Skip to content

Information and Resources

Font Size

Aldosterone in Blood

Results continued...

An overgrowth of normal cells in the adrenal glands (called adrenal hyperplasia) or a tumor of the adrenal glands affects the adrenal glands directly and causes a condition called primary aldosteronism. Certain diseases such as heart failure, cirrhosis, or kidney disease can also cause high aldosterone levels, but this is a normal response by the adrenal glands. These diseases cause secondary aldosteronism.

Aldosterone and renin levels
  Aldosterone Renin
Primary hyperaldosteronism (Conn's syndrome)

High

Low

Secondary hyperaldosteronism

High

High

High values

High aldosterone levels can be caused by:

Symptoms of a high aldosterone level include high blood pressure, muscle cramps and weakness, numbness or tingling in the hands, and low levels of potassium in the blood.

Low values

Addison's disease and some types of kidney disease may cause low aldosterone levels.

What Affects the Test

Reasons you may not be able to have the test or why the results may not be helpful include:

  • Eating large amounts of natural black licorice.
  • Pregnancy. Aldosterone levels may be high in the third trimester of pregnancy.
  • Taking medicines, such as female hormones (progesterone and estrogen), corticosteroids, heparin, opiates, laxatives, nonsteroidal anti-inflammatory drugs (NSAIDs), or diuretics. Most medicines used to treat high blood pressure, especially spironolactone (Aldactone), eplerenone (Inspra), and beta-blockers, increase blood levels of aldosterone and renin.
  • Exercising hard or being under emotional stress.
  • Your age. Aldosterone levels normally decrease with age.

What To Think About

  • The kidney hormone renin normally controls how much aldosterone is released by the adrenal glands. Usually a renin activity test is done when the aldosterone level is measured. For more information, see the topic Renin.
  • A 24-hour urine test may be done instead if your doctor does not want changes in your position or the time of day to change test results. For more information, see the topic Aldosterone in Urine.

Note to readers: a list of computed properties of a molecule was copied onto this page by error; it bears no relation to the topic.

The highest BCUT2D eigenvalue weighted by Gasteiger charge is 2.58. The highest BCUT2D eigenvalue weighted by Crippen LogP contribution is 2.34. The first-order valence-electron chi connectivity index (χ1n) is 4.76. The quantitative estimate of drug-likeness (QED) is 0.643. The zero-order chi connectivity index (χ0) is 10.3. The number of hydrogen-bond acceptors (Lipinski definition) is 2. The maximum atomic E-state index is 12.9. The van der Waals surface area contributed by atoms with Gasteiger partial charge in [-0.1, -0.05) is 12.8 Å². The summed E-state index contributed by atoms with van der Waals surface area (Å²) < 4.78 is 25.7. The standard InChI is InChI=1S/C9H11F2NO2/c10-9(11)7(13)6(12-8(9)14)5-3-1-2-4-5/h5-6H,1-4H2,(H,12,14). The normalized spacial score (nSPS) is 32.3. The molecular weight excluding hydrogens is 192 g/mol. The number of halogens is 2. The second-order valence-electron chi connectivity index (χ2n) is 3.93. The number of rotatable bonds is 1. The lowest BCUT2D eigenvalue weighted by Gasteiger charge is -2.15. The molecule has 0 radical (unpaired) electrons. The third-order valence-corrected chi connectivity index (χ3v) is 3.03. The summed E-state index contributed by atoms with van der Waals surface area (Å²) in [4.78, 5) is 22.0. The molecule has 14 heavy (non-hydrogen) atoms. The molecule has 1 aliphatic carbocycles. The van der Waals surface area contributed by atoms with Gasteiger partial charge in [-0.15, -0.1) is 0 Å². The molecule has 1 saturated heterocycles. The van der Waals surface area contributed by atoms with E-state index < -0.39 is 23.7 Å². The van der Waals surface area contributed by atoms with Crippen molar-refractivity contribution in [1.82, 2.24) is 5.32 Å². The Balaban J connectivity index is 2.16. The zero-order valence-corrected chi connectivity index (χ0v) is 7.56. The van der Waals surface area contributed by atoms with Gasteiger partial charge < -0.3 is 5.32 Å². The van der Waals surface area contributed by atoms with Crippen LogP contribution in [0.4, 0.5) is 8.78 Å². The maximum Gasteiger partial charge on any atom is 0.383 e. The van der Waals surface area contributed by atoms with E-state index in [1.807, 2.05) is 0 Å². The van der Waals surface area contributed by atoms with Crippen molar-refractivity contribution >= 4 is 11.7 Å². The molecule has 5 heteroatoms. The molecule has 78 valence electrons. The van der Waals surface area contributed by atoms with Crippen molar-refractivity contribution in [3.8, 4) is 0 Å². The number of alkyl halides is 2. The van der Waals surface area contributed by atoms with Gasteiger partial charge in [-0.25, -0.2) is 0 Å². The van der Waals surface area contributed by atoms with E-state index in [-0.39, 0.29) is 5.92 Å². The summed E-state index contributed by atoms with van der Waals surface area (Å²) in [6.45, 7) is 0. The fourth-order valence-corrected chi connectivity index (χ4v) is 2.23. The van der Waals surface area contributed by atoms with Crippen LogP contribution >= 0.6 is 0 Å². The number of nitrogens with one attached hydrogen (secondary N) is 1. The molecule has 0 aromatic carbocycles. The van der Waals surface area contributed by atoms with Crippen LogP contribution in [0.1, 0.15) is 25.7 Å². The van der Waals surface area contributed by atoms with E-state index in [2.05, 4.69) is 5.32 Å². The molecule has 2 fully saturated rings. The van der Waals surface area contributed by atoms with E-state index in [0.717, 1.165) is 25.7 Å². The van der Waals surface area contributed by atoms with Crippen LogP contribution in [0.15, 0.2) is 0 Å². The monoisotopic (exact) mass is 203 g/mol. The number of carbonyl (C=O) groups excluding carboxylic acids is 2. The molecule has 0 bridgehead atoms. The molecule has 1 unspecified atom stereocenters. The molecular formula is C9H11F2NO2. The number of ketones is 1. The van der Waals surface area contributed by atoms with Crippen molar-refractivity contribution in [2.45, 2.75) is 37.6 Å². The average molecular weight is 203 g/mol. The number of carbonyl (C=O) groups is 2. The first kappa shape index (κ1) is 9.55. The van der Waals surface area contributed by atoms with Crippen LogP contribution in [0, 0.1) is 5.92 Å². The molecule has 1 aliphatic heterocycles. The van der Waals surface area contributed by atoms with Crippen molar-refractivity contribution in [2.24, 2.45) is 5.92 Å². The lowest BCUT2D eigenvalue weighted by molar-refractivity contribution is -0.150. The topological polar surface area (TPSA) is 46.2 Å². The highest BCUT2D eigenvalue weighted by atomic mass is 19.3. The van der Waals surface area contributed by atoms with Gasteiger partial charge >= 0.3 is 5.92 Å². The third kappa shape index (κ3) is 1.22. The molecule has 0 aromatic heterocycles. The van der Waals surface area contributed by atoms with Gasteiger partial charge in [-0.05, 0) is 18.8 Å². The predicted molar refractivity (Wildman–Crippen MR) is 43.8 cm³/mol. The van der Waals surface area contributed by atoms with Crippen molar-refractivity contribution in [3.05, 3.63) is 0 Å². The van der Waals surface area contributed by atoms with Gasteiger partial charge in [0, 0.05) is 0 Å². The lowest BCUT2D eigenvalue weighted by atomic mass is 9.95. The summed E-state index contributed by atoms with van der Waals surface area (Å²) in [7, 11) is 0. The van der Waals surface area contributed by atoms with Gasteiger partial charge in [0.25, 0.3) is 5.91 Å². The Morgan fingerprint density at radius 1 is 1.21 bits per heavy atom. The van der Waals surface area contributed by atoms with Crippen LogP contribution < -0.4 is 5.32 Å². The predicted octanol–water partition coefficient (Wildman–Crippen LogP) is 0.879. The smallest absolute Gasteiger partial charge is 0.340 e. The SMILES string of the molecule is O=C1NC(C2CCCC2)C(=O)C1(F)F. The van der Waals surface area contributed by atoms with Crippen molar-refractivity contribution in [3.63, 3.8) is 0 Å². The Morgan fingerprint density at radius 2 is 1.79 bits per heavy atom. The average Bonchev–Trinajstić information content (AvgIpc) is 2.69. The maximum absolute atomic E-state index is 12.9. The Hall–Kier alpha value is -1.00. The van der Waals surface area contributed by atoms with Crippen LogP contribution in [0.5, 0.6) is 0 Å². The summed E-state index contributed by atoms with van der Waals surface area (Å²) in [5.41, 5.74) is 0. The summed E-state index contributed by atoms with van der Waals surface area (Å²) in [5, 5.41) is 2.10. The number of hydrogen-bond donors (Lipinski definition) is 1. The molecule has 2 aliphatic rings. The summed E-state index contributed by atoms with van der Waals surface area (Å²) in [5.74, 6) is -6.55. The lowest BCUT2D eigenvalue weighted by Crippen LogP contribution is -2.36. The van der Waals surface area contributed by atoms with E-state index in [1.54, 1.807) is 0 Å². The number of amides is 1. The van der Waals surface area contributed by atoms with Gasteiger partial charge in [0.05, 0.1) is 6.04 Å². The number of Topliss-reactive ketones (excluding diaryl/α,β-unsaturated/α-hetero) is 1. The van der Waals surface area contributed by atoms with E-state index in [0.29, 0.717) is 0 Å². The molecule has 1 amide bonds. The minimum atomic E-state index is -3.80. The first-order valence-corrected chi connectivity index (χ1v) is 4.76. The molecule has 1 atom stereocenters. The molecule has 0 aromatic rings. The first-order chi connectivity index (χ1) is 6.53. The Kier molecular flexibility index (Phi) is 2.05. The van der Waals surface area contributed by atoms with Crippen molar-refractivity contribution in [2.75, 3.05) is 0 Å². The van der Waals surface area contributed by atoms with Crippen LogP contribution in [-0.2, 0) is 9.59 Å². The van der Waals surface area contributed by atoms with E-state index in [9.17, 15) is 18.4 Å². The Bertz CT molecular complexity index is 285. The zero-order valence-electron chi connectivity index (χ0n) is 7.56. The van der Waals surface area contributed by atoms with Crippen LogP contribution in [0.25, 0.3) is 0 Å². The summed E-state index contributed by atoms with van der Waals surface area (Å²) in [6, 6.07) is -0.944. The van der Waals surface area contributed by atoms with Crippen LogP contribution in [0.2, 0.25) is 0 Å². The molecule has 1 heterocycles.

• If you may have overactive adrenal glands or an abnormal adrenal growth, potassium levels may also be tested. For more information, see the topic Potassium (K) in Blood.

Citations

  1. Fischbach FT, Dunning MB III, eds. (2009). Manual of Laboratory and Diagnostic Tests, 8th ed. Philadelphia: Lippincott Williams and Wilkins.

Other Works Consulted

  • Chernecky CC, Berger BJ (2008). Laboratory Tests and Diagnostic Procedures, 5th ed. St. Louis: Saunders.

  • Fischbach FT, Dunning MB III, eds. (2009). Manual of Laboratory and Diagnostic Tests, 8th ed. Philadelphia: Lippincott Williams and Wilkins.

  • Pagana KD, Pagana TJ (2010). Mosby’s Manual of Diagnostic and Laboratory Tests, 4th ed. St. Louis: Mosby Elsevier.

ByHealthwise Staff
Primary Medical ReviewerE. Gregory Thompson, MD - Internal Medicine
Specialist Medical ReviewerAlan C. Dalkin, MD - Endocrinology
Last RevisedJune 20, 2012
1|2|3

WebMD Medical Reference from Healthwise

Last Updated: June 20, 2012
This information is not intended to replace the advice of a doctor. Healthwise disclaims any liability for the decisions you make based on this information.

Hot Topics

WebMD Video: Now Playing

Click here to wach video: Dirty Truth About Hand Washing

Which sex is the worst about washing up? Why is it so important? We’ve got the dirty truth on how and when to wash your hands.

Click here to watch video: Dirty Truth About Hand Washing

Popular Slideshows & Tools on WebMD

feet
Solutions for 19 types.
MS Overview
Recognizing symptoms.
Woman running
Boost Your Metabolism.
build a better butt
How to build a better butt.
lone star tick
How to identify that bite.
young woman in sun
What to watch for.
brain scan with soda
Tips to kick the habit.
row of colored highlighter pens
Tips for living better.
stressed working woman
And how to fix them?
fat caliper
Check your BMI.
woman dreaming
What Do Your Dreams Say About You?
man with indigestion
How to keep yours at bay.

Pollen counts, treatment tips, and more.

It's nothing to sneeze at.

Loading ...

Sending your email...

This feature is temporarily unavailable. Please try again later.

Thanks!

Now check your email account on your mobile phone to download your new app.

Women's Health Newsletter

Find out what women really need.